This post isn’t meant to get in to the ethics or morals (or lack thereof) of big-box stores. It’s just an observation from a recent perusal of my local Wal-Mart’s Garden Center, and a caution to new (and experienced) gardeners.
We were nearly out of toothpaste and sunscreen, so yesterday I decided to run to Wal-Mart to pick them up. As I got out of the car I noticed the big outdoor section of the Garden Center, and as I’ve been busy dreaming up the landscape for our soon-to-be new home, I decided I’d walk through for a bit of inspiration.
On the second table of plants I looked at, (the first held some saddish looking roses, so I didn’t spend much time there) I found three that caught my eye. Not because they were flowering and beautiful (though one did have flowers), but because they seemed rather out of place.
The first was heather (Erica vulgaris). A small, kind of scrubby looking plant, but touted to be a great plant for tough sites with cute little flowers in the spring. That sounds all well and good, until you turn the label over and see this:
Notice that second bullet point? “I prefer acidic, fertile but well-drained soil…” Utah known to have alkaline soils; the opposite of acidic. Now, this isn’t to say that you can’t successfully grow Heather here, but it would definitely take more work than is implied on the label.
The next was an azalea (Azalea sp). Beautiful plants, but not something I think of when I think of Utah landscapes. It fits better in Seattle, or a similar environment. The Azalea label was very similar to the Heather:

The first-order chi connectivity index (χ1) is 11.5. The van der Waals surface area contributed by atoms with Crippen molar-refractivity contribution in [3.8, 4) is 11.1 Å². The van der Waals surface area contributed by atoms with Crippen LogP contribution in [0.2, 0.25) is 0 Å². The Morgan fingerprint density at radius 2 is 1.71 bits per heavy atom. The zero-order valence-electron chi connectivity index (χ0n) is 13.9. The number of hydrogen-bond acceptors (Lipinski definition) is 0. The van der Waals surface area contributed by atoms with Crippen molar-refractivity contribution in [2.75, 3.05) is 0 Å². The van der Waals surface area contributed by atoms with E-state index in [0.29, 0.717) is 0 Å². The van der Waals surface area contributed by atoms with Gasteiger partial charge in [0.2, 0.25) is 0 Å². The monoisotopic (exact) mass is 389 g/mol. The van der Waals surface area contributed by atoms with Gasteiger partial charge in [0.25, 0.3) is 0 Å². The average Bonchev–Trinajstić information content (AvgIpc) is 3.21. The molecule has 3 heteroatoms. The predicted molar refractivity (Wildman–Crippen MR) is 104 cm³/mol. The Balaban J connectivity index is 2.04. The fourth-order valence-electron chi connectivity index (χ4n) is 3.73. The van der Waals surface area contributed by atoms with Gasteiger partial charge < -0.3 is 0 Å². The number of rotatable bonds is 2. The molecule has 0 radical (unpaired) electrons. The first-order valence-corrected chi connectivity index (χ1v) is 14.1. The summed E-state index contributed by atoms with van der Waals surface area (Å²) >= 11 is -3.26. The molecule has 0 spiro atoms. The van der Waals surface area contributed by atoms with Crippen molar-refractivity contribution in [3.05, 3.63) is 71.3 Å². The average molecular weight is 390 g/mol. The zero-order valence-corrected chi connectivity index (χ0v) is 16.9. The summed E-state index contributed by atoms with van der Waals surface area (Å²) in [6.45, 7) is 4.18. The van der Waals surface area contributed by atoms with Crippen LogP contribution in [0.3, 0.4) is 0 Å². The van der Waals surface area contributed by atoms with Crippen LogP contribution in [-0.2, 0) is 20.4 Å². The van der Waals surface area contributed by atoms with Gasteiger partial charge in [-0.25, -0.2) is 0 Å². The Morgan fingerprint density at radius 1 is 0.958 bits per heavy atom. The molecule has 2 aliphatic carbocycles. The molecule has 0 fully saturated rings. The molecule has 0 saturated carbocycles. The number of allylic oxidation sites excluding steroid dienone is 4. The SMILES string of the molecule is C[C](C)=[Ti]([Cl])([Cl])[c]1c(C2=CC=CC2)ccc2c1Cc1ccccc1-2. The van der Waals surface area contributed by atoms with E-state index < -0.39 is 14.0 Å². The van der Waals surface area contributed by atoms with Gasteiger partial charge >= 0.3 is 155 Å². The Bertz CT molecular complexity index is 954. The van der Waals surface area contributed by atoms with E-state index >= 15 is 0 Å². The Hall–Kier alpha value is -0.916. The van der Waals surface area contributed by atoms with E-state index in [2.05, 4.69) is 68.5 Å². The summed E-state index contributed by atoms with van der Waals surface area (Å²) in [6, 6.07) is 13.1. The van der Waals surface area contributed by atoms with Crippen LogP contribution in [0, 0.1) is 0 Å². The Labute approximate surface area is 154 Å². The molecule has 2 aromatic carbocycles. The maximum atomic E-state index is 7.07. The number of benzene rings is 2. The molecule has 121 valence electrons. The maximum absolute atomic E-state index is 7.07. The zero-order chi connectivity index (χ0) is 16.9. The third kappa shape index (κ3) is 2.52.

See that second bullet point again? “I do best in slightly acidic, organic-rich soil…” Once again, not impossible, but one that could definitely be a struggle.
As I looked up from the azalea, I noticed some yellow pea-shaped flowers, and I thought to myself, “No. That can’t be. Could it?” I came around to the other side of the table, and unfortunately it was what I thought it was (or at least very close): a broom. The reason for my surprise? Scotch broom (Cytisus scoparius) was recently included on the Utah Noxious Weed List. Now, this particular “Flowering Broom” is Cytisus x praecox.
That x indicates that it is a hybrid, which gave me hope that maybe this particular broom wouldn’t have the potential to spread into unwanted areas. I had that hope until I was reading a description of it on the Monrovia website where it states that one of its attributes is that “it fits into wild landscapes where it naturalizes”. If it naturalizes – reseeds or otherwise propagates itself to spread – in your yard, it is also likely to naturalize outside of it. Not a problem if you live in a dense urban environment, but very much a problem if you live near the foothills of Utah’s mountains. Or if you live in many other areas of the western United States – Scotch broom is also on the noxious weed lists for Idaho, Washington, California, Oregon, and Hawaii.
Besides the questionable choice of selling a plant that is closely related to a noxious weed, I think that nothing so quickly quashes the enthusiasm of a new gardener as the disappointment of a failed planting. Obviously I suggest that people know and understand what hardiness zone they garden in, and that they should get a soil test to see whether they have an acidic (low pH) or alkaline (high pH) soil. But this is also another lesson in reading labels: just because it is being sold in your town doesn’t make it the right plant for the right place.